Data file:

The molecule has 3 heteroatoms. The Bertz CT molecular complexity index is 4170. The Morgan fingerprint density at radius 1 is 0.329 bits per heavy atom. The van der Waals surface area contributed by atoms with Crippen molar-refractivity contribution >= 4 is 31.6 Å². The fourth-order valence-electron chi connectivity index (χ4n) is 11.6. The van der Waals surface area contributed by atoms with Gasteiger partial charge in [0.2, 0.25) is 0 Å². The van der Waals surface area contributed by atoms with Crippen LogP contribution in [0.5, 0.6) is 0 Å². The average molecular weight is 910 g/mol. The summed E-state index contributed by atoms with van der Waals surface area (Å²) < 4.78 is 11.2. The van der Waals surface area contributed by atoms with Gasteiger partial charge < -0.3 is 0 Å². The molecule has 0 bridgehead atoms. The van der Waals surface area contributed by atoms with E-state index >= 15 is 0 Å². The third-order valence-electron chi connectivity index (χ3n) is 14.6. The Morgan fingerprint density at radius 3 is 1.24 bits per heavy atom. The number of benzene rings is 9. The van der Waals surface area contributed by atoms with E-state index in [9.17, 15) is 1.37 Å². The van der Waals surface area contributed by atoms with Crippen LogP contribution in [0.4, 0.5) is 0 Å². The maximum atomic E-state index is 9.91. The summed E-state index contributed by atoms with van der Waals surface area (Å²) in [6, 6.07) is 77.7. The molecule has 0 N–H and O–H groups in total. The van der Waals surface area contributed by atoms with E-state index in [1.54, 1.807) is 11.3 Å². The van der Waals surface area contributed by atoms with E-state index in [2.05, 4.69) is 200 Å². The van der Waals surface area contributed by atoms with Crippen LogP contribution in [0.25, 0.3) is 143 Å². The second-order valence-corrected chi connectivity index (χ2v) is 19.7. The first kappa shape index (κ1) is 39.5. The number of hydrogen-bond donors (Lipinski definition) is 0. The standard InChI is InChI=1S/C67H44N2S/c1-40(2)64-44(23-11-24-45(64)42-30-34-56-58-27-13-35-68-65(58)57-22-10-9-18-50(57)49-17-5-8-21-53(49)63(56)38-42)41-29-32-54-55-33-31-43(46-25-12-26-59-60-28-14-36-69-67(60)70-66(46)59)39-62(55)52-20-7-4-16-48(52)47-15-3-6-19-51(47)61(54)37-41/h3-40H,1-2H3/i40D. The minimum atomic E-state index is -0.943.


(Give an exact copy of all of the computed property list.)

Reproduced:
The molecule has 3 heteroatoms. The Bertz CT molecular complexity index is 4170. The Morgan fingerprint density at radius 1 is 0.329 bits per heavy atom. The van der Waals surface area contributed by atoms with Crippen molar-refractivity contribution >= 4 is 31.6 Å². The fourth-order valence-electron chi connectivity index (χ4n) is 11.6. The van der Waals surface area contributed by atoms with Gasteiger partial charge in [0.2, 0.25) is 0 Å². The van der Waals surface area contributed by atoms with Crippen LogP contribution in [0.5, 0.6) is 0 Å². The average molecular weight is 910 g/mol. The summed E-state index contributed by atoms with van der Waals surface area (Å²) < 4.78 is 11.2. The van der Waals surface area contributed by atoms with Gasteiger partial charge < -0.3 is 0 Å². The molecule has 0 bridgehead atoms. The van der Waals surface area contributed by atoms with E-state index >= 15 is 0 Å². The third-order valence-electron chi connectivity index (χ3n) is 14.6. The Morgan fingerprint density at radius 3 is 1.24 bits per heavy atom. The number of benzene rings is 9. The van der Waals surface area contributed by atoms with E-state index in [9.17, 15) is 1.37 Å². The van der Waals surface area contributed by atoms with Crippen LogP contribution in [0.4, 0.5) is 0 Å². The maximum atomic E-state index is 9.91. The summed E-state index contributed by atoms with van der Waals surface area (Å²) in [6, 6.07) is 77.7. The molecule has 0 N–H and O–H groups in total. The van der Waals surface area contributed by atoms with E-state index in [1.54, 1.807) is 11.3 Å². The van der Waals surface area contributed by atoms with E-state index in [2.05, 4.69) is 200 Å². The van der Waals surface area contributed by atoms with Crippen LogP contribution in [0.25, 0.3) is 143 Å². The second-order valence-corrected chi connectivity index (χ2v) is 19.7. The first kappa shape index (κ1) is 39.5. The number of hydrogen-bond donors (Lipinski definition) is 0. The standard InChI is InChI=1S/C67H44N2S/c1-40(2)64-44(23-11-24-45(64)42-30-34-56-58-27-13-35-68-65(58)57-22-10-9-18-50(57)49-17-5-8-21-53(49)63(56)38-42)41-29-32-54-55-33-31-43(46-25-12-26-59-60-28-14-36-69-67(60)70-66(46)59)39-62(55)52-20-7-4-16-48(52)47-15-3-6-19-51(47)61(54)37-41/h3-40H,1-2H3/i40D. The minimum atomic E-state index is -0.943.